Five days after my trip I called Jackson to find out how she felt about her experience at the Ritz. I was surprised to learn that as soon as she and McKnight-Tutein returned from the Ritz-Carlton, they began making changes at the college. "What I learned in that seminar far exceeded customer service," she said. "The biggest thing is they really value their customers and personalized service goes a long way. Now I'm more motivated than ever to instill it in our organization."

Jackson's first step was to completely revamp the college's agent monitoring process to focus on personalized service. Now it directly relates to quality. The form includes questions like "Did you think of the customers?" "Did you dazzle them?" "Did you offer additional service?" and "Did you use the customer's name at least once during the conversation?" Said Jackson, "It gives [customers] valueso they're not just the 250th person who called today."

In addition, Jackson implemented a call monitoring system in January and developed a new customer service assessment. The previous one didn't assess service skills-only typing and computer skills. The new one addresses listening, comprehension, and problem resolution. "I thought, 'why not give it to everyone and see where people's strengths are,'" she said. "Like they say at the Ritz, you can't have cookie-cutter training." She also plans to push for eight hours of mandatory personnel training. "The Ritz gives 250 hours to employees. I need to make that investment in my team."

I also called Office Pavilion's Busch to get his reaction to the Ritz course. He explained that timing stalled his initial action plans. "We came back with one week before our [holiday] break unable to get anything in place," he said. But Ritz's 12 service values really made an impression on him, so he and his colleagues decided to incorporate their own version of values.

Busch said the company unveiled its own 12 values at its annual meeting in mid-January. Instead of listing a different value every day, Office Pavilion slated one value per month. "My opinion is if you cycle through them every 12 days they become mundane," he said. "What we'll try to do is really find opportunities during the course of the month to exemplify the value and have a little something -- a reward -- to put that in place." However, Busch expects that reinforcing the approach will pose a challenge that includes hiring people who already embrace those values. "We have to get back to reinforcing that: getting the right people to be part of the organization and keeping those who exemplify that," he said. "Our goal is to get good people and to reinforce values in those people."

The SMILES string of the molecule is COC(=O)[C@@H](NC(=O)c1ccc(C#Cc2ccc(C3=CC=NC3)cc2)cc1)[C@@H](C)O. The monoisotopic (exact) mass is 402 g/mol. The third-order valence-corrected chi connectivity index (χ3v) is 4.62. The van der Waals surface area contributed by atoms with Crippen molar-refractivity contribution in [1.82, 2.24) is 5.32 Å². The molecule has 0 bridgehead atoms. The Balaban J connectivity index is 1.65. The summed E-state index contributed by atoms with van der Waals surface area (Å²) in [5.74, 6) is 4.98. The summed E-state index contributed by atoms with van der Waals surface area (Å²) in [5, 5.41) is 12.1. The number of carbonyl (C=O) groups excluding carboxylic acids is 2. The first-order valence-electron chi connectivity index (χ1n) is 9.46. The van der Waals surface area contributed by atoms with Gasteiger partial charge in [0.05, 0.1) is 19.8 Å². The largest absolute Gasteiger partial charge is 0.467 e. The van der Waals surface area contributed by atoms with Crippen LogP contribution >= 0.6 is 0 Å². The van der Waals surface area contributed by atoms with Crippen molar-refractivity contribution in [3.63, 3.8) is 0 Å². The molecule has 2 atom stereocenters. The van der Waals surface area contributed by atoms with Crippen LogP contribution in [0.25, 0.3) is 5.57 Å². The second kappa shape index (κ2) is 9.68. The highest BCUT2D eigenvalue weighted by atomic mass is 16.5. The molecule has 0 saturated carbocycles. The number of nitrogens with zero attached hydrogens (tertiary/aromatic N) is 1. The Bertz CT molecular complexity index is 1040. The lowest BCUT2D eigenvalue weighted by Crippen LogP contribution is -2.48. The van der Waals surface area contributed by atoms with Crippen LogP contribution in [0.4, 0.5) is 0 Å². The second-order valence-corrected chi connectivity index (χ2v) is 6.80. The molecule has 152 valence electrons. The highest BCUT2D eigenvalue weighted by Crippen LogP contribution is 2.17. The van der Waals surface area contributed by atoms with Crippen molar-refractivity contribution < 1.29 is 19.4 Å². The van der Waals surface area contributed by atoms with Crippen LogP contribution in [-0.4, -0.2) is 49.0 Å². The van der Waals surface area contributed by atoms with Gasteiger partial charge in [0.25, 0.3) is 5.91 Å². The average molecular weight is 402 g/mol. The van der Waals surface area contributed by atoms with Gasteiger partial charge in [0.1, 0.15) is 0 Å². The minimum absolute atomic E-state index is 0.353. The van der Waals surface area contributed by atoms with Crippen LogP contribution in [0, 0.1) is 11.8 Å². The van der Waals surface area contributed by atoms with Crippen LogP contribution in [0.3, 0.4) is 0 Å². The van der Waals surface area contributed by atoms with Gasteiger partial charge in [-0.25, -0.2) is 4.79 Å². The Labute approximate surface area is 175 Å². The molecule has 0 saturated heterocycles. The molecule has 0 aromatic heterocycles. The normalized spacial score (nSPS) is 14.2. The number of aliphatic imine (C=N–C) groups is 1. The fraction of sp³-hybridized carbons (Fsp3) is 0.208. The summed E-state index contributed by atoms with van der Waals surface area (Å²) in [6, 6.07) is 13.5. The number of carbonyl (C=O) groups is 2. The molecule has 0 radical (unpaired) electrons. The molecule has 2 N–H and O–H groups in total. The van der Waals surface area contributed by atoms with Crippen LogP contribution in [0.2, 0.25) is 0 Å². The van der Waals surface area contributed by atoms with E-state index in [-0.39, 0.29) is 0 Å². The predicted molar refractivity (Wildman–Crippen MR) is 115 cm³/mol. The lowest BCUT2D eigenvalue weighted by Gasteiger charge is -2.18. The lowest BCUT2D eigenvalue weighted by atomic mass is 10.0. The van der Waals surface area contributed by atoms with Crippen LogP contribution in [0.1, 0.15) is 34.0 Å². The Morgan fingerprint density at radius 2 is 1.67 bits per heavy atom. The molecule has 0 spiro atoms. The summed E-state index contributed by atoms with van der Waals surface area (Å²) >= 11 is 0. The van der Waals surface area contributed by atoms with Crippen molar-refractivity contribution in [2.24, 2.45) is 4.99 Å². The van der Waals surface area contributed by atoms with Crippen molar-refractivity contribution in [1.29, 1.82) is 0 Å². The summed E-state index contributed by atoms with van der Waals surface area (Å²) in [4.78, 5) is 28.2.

In doing so, Office Pavilion's hiring process will change to emphasize finding employees with customer-focused characteristics by using interview questions designed to reveal how they would respond to various customer interactions, rather than just focus on their work experience, Busch said. "It's easier to train someone to do a job; it's less easy to train someone to be customer focused," he said. "It's those next-level things in which it's tough to find someone with those abilities and talents."

When I called Hargett and told him about the changes that Office Pavilion and Cuyahoga Community College were implementing, he was genuinely pleased, but seemed surprised. He said the most common obstacle in getting started with implementing better service is a lack of commitment. "It's much like a New Year's resolution to lose weight. You may start in that direction and you may continue to do that until something pops up, like a cheesecake," he said. "It takes work to reach the levels where we are. It's not something that happens over night. The Ritz has been working on it for 20 years."